About Berrien County, Michigan
Berrien County's excellent location in the heart of "Michigan's Great Southwest" makes it a prime market for business, industry, and tourism. Its substantial and wide variety of agriculture has established locally grown crops as major attractions for tourists and food processors. 585 square miles of scenic natural beauty with 42 miles of shoreline on Lake Michigan make Berrien County a choice destination for tourists, artists, and naturalists.
Strategically located on the Chicago/Detroit, Grand Rapids/Indianapolis vectors, Berrien County is served by major interstate highways, airports, rail transportation, and shipping -- both deep draft and river barge. Berrien County contains 22 townships, 8 cities, and 9 villages.
Berrien County prominently appears in the earliest recordings of history in the Northwest Territory. Father Marquette, French Missionary, entered the St. Joseph River mouth in 1669, and French explorer LaSalle built Fort Miami at the present site of St. Joseph City in 1679.
Fort St. Joseph was established by the French in 1691 just south of the present site of the city of Niles. The fort was surrendered to the British about 1761, captured by Chief Pontiac in 1763, taken by the Spaniards in 1781, and by the United States after the Revolutionary War. Thus it became known as “the Land of Four Flags,” which is the theme of the new Berrien County Flag adopted in July, 1967.
Parc Aux Vaches, now the site of Bertrand, was an important crossing point of the Great Sauk Trial — a trail and waterway route extending from Montreal to New Orleans, a busy portage from the St. Joseph River to the Kankakee River which ran just south of Parc Aux Vaches. Many early missions were established in the Niles vicinity from 1688 to 1800. Berrien County was separated from Lenawee County in 1829 by the Legislative Council of the Territory of Michigan. The county seat was originally in the town of Newberryport, presently the site of St. Joseph City. The County was named in honor of John M. Berrien of Georgia, an Attorney General in President Andrew Jackson’s cabinet.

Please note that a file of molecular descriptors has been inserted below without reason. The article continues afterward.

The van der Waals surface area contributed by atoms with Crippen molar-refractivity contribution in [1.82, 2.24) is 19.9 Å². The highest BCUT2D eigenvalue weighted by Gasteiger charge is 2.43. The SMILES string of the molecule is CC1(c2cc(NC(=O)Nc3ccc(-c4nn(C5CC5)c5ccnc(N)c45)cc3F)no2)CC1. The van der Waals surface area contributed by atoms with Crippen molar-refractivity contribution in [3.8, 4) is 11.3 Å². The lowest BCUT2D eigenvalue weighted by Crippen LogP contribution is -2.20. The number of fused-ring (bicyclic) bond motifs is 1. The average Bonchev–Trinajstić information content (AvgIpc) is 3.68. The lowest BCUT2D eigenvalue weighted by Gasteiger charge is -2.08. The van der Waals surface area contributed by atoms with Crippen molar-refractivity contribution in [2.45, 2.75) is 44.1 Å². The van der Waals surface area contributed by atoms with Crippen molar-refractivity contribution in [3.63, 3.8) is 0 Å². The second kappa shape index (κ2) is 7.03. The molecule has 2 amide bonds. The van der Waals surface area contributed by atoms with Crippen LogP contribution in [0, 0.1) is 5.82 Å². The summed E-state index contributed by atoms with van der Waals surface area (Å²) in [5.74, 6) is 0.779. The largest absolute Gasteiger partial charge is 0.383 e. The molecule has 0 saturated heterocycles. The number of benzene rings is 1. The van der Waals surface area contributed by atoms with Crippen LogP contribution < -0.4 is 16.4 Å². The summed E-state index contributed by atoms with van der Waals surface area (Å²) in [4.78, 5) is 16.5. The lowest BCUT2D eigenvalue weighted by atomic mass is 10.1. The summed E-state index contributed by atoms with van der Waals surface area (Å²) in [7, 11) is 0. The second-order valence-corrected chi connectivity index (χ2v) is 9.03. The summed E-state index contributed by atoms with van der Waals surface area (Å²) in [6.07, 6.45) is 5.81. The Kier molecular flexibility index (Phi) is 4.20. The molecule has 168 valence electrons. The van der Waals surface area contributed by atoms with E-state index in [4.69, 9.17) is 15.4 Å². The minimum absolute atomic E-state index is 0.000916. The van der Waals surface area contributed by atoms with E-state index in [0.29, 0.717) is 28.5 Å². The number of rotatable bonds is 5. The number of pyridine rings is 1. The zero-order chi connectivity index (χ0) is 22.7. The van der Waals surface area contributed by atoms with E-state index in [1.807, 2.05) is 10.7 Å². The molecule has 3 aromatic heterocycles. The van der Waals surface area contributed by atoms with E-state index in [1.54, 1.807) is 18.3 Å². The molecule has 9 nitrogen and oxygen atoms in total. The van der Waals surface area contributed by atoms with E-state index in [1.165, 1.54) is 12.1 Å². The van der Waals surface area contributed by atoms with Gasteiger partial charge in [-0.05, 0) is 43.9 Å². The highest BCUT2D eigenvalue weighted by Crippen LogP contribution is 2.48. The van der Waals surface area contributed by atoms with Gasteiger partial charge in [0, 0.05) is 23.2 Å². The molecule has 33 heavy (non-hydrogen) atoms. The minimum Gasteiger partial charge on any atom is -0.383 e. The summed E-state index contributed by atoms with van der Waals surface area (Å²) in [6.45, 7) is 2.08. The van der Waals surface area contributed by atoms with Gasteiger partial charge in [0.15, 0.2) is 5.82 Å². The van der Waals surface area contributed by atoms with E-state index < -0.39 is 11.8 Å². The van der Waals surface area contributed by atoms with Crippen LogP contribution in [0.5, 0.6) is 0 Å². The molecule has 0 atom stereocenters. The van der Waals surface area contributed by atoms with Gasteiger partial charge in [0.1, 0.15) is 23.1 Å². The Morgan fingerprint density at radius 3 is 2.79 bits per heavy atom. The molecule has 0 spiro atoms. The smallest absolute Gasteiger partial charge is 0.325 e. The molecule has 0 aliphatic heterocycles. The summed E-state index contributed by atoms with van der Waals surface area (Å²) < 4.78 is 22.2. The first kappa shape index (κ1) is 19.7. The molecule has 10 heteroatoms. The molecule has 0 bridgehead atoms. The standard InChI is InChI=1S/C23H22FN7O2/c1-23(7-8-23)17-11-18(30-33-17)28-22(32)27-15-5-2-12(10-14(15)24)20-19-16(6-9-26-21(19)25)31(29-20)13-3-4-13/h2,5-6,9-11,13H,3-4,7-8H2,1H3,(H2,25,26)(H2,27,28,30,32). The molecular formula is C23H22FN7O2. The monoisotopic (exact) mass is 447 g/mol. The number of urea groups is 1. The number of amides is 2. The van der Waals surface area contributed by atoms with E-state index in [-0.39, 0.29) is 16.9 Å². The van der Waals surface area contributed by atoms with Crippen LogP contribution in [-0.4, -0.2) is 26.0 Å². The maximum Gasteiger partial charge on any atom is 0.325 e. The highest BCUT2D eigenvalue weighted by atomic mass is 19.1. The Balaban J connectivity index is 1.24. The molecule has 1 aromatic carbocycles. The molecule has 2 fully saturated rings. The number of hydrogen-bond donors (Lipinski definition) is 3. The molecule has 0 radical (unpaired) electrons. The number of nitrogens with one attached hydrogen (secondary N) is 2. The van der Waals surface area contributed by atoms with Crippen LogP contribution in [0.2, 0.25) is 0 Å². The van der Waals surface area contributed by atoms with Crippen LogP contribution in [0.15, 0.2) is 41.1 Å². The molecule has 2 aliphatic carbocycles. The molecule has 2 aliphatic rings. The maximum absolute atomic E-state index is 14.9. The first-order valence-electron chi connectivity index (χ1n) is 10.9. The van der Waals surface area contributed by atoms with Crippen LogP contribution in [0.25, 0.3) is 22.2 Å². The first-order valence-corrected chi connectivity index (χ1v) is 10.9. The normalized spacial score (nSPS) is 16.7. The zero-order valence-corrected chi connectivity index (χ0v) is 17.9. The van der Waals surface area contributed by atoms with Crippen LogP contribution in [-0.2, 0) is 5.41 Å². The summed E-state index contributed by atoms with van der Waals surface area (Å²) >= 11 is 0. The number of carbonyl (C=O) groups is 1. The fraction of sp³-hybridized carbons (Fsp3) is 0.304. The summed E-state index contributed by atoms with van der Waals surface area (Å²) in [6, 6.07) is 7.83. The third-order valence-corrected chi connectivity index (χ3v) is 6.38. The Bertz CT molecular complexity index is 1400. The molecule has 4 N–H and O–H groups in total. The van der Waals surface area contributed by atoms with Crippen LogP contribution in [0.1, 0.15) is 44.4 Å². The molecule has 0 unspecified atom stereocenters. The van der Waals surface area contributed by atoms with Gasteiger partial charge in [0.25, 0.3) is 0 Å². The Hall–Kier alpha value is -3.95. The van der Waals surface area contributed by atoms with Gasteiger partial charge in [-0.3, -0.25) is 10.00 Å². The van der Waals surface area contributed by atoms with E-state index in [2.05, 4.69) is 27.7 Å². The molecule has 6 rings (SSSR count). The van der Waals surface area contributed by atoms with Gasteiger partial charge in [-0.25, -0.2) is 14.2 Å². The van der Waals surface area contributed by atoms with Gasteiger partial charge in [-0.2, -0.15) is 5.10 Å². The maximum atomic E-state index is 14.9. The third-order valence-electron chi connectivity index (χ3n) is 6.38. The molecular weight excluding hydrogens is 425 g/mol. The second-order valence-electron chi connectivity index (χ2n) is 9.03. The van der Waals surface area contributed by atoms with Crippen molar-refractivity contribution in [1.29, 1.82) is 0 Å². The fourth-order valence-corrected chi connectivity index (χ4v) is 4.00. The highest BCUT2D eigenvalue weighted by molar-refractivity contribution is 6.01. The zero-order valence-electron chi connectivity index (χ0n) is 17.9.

Berrien County’s population has grown from 4,863 in 1837 to 162,453 in 2000, twelfth largest in the State of Michigan. Its 42 miles of Lake Michigan shoreline, 86 inland lakes, and the St. Joseph, Galien and Paw Paw Rivers have attracted a substantial tourist trade. Port facilities and strategic location on arterial highways fostered industrial development. Lake-tempered water and rich soil aided the growth of fruit farming and the area has become one of the national leaders in fruit production.
Berrien County is a beautiful place to live, work, and visit. Come check us out!